What Is a Life Insurance Ladder?
A life insurance ladder refers to buying several term life insurance policies that have different expiration dates to optimize the overall cost of your life insurance.
Published February 6th, 2021
Have you ever wondered how to buy exactly the right amount of term life insurance coverage? It’s a fact of life that our financial obligations decrease as we age. That means if you purchase a 30-year policy, for example, at a fixed premium rate and for the same amount of coverage for the entire term, you’re actually over-paying for insurance in those later years of the policy.
What if there were a way to gradually decrease the amount of term coverage as time passes? There is such a strategy. It’s known as a life insurance ladder.
A life insurance ladder is an ideal way to arrange coverage so that you never over-pay for the actual amount of protection you need.
How Ladders Work
Ladders are ingenious arrangements based on simple mathematics. The insured buys more than one term life policy, typically three, of varying term lengths. The first might expire in 10 years, the second in 20, and the third in 30. That way, premiums are higher at first and then decrease every ten years, leaving you with less coverage but also with less expense.
Insurance ladders are ideal for staggering your coverage in a decreasing amount over time. But they also let you lock in rates based on your current state of health and your age. That means you don’t get stuck paying higher rates for the later years of coverage. All rates get locked in the moment you buy your ladder policies.
What are the Benefits of Ladder Strategies?
There are two key benefits of a life insurance ladder.
First, you actually get the chance to create a tailor-made life insurance arrangement simply by purchasing several policies at the same time.
Second, you get the best pricing because of the aforementioned rate lock-in feature. There’s no other simple, inexpensive way to give yourself tiered, decreasing insurance protection as you age. The tailor-made aspect along with rate lock-in can save you as much as 50 percent in the long run.
An Example of a Ladder
Say you want $1 million in term life insurance for the next 10 years, $500,000 for the following 10 years, and $250,000 for the last 10 years of the ladder.
The way to set it up is to purchase three policies of those amounts at the same time. Here’s what you’d do: purchase a $500,000 term policy that lasts 10 years, a $250,000 policy that lasts 20 years, and another $250,000 policy that lasts 30 years.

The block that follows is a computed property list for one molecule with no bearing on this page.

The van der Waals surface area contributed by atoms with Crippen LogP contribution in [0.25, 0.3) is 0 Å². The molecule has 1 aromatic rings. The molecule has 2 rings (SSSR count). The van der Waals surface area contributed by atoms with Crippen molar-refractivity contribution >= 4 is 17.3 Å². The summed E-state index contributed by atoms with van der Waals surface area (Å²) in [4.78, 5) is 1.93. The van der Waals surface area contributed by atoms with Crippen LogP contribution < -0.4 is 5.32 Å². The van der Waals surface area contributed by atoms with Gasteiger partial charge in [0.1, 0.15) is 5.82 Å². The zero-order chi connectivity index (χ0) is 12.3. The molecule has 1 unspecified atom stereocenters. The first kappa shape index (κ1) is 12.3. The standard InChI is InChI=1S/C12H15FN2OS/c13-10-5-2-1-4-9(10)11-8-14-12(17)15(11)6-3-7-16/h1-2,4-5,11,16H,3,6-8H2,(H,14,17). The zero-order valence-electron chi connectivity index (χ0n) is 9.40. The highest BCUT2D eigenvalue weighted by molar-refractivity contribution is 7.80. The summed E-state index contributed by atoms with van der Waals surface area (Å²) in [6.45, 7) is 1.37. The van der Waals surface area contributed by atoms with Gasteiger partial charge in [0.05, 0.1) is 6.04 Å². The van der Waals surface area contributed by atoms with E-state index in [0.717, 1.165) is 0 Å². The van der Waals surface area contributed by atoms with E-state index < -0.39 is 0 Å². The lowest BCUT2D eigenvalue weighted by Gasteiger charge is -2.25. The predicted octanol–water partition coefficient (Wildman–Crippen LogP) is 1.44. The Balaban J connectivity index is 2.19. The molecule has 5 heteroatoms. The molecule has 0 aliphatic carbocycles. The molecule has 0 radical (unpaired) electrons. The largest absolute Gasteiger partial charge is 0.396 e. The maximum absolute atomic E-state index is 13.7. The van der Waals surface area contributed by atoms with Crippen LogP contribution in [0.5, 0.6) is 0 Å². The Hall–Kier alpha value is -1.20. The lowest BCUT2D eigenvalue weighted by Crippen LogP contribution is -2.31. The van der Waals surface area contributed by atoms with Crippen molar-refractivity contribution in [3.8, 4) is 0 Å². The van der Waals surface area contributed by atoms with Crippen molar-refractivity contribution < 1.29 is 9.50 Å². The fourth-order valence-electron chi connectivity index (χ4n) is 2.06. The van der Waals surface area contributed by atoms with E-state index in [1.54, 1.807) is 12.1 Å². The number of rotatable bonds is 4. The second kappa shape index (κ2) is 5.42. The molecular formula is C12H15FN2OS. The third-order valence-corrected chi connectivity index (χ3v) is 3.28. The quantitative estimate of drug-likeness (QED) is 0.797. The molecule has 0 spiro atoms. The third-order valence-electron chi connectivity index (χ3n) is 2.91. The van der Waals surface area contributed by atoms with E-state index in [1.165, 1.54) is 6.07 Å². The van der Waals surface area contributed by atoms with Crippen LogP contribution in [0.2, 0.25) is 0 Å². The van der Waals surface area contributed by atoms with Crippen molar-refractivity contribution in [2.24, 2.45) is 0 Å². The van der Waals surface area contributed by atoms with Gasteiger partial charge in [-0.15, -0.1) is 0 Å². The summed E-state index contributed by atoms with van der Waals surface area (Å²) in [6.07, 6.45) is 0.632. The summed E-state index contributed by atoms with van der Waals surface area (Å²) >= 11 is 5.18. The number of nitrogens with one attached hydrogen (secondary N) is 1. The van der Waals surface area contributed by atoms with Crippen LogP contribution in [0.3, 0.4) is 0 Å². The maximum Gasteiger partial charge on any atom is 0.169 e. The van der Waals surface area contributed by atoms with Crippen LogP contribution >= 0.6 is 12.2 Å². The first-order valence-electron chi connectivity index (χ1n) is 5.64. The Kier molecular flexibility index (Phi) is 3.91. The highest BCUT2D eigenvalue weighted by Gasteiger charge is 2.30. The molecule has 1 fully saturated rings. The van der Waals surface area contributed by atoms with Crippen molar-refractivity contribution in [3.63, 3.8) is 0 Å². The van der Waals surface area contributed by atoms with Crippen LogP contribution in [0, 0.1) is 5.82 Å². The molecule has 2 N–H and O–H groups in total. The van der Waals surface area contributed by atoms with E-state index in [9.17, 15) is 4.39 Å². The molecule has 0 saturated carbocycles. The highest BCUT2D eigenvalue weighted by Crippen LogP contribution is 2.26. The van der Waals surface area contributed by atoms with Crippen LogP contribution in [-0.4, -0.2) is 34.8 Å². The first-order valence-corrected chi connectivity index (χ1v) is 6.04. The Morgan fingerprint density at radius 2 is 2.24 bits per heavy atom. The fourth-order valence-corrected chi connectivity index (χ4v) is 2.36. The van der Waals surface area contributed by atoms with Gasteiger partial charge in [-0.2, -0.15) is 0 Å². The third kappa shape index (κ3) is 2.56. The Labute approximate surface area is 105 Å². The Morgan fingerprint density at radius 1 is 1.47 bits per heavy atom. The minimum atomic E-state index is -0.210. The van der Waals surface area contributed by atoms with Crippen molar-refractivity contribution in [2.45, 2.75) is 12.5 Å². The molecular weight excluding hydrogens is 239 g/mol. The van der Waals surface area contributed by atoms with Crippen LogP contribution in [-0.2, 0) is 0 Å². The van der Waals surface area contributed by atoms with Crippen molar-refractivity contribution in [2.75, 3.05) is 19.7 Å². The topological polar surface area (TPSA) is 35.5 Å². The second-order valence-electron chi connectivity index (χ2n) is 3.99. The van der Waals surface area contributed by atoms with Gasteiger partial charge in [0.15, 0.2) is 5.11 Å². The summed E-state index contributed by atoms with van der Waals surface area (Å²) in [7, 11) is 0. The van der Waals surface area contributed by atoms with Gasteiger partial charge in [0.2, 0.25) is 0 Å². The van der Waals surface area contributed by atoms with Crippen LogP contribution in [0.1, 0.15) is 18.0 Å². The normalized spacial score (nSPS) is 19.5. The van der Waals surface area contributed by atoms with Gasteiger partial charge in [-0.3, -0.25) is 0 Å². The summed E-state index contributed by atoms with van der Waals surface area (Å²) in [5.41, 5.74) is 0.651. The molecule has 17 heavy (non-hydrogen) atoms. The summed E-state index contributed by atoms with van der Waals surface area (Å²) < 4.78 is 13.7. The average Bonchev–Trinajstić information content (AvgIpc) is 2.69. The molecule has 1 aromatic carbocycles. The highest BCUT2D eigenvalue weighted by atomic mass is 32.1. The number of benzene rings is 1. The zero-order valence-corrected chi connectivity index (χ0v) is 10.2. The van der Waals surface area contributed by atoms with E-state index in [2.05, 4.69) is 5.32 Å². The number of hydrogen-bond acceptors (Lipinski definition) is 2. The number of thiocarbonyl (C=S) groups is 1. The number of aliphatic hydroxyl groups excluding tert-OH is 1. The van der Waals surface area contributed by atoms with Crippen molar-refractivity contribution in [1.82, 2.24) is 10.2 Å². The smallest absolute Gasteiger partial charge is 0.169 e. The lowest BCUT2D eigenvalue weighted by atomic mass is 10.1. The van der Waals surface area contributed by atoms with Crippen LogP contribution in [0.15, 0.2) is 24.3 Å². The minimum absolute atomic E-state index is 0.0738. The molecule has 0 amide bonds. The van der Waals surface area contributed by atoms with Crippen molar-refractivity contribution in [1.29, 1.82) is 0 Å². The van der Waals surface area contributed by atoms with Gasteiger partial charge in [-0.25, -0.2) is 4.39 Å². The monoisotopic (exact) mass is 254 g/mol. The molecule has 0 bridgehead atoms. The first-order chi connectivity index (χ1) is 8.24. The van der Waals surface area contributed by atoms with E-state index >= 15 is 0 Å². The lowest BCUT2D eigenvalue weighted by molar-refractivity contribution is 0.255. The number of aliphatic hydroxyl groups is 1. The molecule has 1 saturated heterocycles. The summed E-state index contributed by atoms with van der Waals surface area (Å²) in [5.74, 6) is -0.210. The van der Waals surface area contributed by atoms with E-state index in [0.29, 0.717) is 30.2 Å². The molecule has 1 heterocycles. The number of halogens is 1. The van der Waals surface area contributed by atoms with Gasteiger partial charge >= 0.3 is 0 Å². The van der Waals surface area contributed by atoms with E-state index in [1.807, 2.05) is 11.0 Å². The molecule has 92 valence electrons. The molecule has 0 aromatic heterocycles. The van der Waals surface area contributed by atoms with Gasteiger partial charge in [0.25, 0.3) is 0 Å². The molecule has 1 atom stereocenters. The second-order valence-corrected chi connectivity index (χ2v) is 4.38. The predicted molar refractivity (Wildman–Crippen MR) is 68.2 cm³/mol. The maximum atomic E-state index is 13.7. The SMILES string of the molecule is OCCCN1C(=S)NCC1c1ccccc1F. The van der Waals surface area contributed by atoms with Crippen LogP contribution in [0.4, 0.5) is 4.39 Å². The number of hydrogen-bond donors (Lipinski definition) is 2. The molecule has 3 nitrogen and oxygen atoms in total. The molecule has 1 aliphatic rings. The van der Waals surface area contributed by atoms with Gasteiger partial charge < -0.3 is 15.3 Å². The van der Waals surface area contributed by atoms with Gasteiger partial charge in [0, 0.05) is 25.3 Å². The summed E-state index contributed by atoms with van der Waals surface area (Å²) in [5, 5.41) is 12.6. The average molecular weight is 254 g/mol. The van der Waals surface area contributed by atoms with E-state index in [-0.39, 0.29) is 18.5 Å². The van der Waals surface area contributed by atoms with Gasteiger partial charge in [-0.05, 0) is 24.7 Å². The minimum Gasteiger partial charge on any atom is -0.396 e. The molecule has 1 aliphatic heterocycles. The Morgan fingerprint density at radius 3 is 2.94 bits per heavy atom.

* Monthly premiums as average lowest estimated rate for a 30-year old male in good health (Source: Quotacy)
As shown in the graph above, this laddering strategy gives you a total death benefit of $1M in the first 10 years, then $500,000 for the following 10 years, and $250,000 for the last 10 years, at decreasing yearly costs.
The total cost of this life insurance scheme is $13,560 over 30 years.
The savings are quite significant, compared to a single 30-year life insurance policy with $1M death benefit:
Total cost = $67* (monthly premium) x 12 (months) x 30 (years) = $24,120
Who Should Use Insurance Ladders?
Ladders are not for everyone. It’s important that you have a solid idea of your financial needs for at least the length of the ladder you’re considering. In the above example, the ladder was 30 years long.
If you want to structure coverage that way, take time to map out your financial future, making particular note of factors like mortgage amounts and lengths, educational plans for children, and any other known or reasonably predictable events in your life that might impact the amount of insurance you’d need at any given point.
Are There Any Downsides?
A ladder won’t serve you well if you end up wanting more coverage down the road. If that happens, it would be necessary to purchase a new policy at a much higher cost.
Also, keeping track of premiums and financial data on three or more separate policies can get tricky, so it’s important to have professional help when building a ladder and doing all the accounting.
Finding the right life insurance coverage that fit your plans is might be complicated. Talk to your life insurance agent!